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Psychology at Work: What Do I-O Psychologists Really Do?



Sometimes one of the most difficult things for industrial-organizational (I-O) psychologists to explain to non-I-O psychologists is what exactly it is that they do.

The field of I-O psychology is, in fact, a varied one, encompassing almost any aspect of the workplace and people within organizations. I-O psychologists’ job titles and employment environments can be even more varied—ranging from employment consultants in private firms to testing and assessment experts in government agencies to psychology and business professors in university or research settings (For a PDF explaining potential job titles of I-O psychologists, read “What’s in a Name?”here. For informational brochures about I-O, click here.).
The following is part of the SIOP Psychology at Work series, a group of surveys of SIOP members meant to better explain the myriad career paths and research interests explored by SIOP members as well as the numerous contributions and innovations the field of I-O psychology has made to the workplace. For each profile, we will delve into the job of a SIOP member to gain a greater depth of insight into what they do, who they work with, how their work affects others, and why they believe I-O psychology matters.
Continue reading for information on what it’s like to be an I-O psychologist for SIOP Member Ken De Meuse!
Name: Kenneth P. De Meuse
Job Title/Company: VP of Global Research, Korn/Ferry International
Job responsibilities:  Develop and validate new and existing leadership assessments, thought leadership, select business development activities, present at key internal and external conferences and meetings, update global norms on all assessments, manage a team of five.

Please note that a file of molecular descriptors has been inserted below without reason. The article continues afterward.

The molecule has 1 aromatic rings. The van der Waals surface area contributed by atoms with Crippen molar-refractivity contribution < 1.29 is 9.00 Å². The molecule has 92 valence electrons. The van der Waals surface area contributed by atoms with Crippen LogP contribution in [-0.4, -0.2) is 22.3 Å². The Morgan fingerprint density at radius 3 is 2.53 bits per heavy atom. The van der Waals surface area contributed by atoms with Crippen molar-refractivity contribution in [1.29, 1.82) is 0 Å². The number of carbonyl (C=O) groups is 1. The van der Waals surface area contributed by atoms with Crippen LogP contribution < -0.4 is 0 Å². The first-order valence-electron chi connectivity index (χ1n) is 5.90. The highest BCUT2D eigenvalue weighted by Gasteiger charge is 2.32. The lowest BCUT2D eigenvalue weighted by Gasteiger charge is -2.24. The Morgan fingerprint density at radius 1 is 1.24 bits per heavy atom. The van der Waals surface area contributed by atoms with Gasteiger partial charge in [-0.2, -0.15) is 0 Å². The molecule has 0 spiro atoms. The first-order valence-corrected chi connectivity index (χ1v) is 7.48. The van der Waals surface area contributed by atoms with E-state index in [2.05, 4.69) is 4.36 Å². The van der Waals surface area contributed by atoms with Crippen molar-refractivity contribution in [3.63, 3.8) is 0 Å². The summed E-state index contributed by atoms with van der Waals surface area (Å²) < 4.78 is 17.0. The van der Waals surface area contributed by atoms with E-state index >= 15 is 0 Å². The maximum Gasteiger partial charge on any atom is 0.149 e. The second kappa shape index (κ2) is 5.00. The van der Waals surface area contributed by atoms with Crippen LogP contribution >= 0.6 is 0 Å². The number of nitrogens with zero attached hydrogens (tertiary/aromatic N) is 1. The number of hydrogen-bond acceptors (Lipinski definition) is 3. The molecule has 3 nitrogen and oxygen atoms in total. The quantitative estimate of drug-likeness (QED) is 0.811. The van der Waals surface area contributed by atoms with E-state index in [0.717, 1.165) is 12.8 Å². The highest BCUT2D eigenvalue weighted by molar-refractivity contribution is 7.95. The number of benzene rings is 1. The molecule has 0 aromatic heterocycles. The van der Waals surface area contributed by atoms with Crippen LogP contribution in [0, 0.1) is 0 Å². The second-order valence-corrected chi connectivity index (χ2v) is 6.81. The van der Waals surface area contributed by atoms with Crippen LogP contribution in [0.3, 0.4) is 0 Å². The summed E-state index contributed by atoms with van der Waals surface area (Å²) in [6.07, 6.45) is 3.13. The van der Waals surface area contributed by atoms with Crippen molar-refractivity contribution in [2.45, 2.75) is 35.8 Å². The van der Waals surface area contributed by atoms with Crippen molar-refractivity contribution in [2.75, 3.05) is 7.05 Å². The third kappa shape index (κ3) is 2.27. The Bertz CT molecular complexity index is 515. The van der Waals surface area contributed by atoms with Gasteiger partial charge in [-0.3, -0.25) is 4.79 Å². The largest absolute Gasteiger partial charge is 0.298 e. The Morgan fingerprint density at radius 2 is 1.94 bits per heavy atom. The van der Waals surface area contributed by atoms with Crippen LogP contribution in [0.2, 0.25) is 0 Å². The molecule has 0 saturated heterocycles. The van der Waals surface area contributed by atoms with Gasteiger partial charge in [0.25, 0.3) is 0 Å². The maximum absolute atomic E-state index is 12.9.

My specific I-O interests (research and/or practice): Organizational downsizing, leadership, and teams.
My career path/job history: 1. internal HR consultant at Union Carbide, 2. assistant professor of psychology at Iowa State University, 3. internal HR consultant at Intergraph Corporation, 4. professor of management at U. of Wisconsin – Eau Claire, and 5. VP of Global Research at Korn/Ferry International.
How I became interested in I-O psychology: I have always been interested in enhancing engagement, health, and productivity in the workplace by applying what we know about human behavior and attitudes.
A typical day at my job includes: No two days are alike – typically, responding to client research questions, reading reports, writing papers, BD activities, analyzing studies and findings, managing my team.
What I like best about my job: See answer to “A typical day at my job includes”!

Some of the challenges of my job: Hiring quality employees, communicating our research findings so our consultants and clients can use them.
Something others may find interesting about me: I am an avid sportsman— continue to play basketball whenever I can. I founded the Eau Claire Indoor Sports Center in 2001; continue to own the facility as an investment.
My other I-O and SIOP-related activities: I generally present at SIOP, and occasionally at APA, AOM, and SHRM. I try to publish one to three journal articles a year.
My advice to future I-O psychologists: Be prepared to explain to others what I-O psychology is and what you do at work. Be willing to venture outside your comfort zone to learn, grow, and develop – careers are journeys, not destinations.
Why I-O psychology matters: Our research affects people’s lives!

To read archives of SIOP’s Psychology at Work series, click here!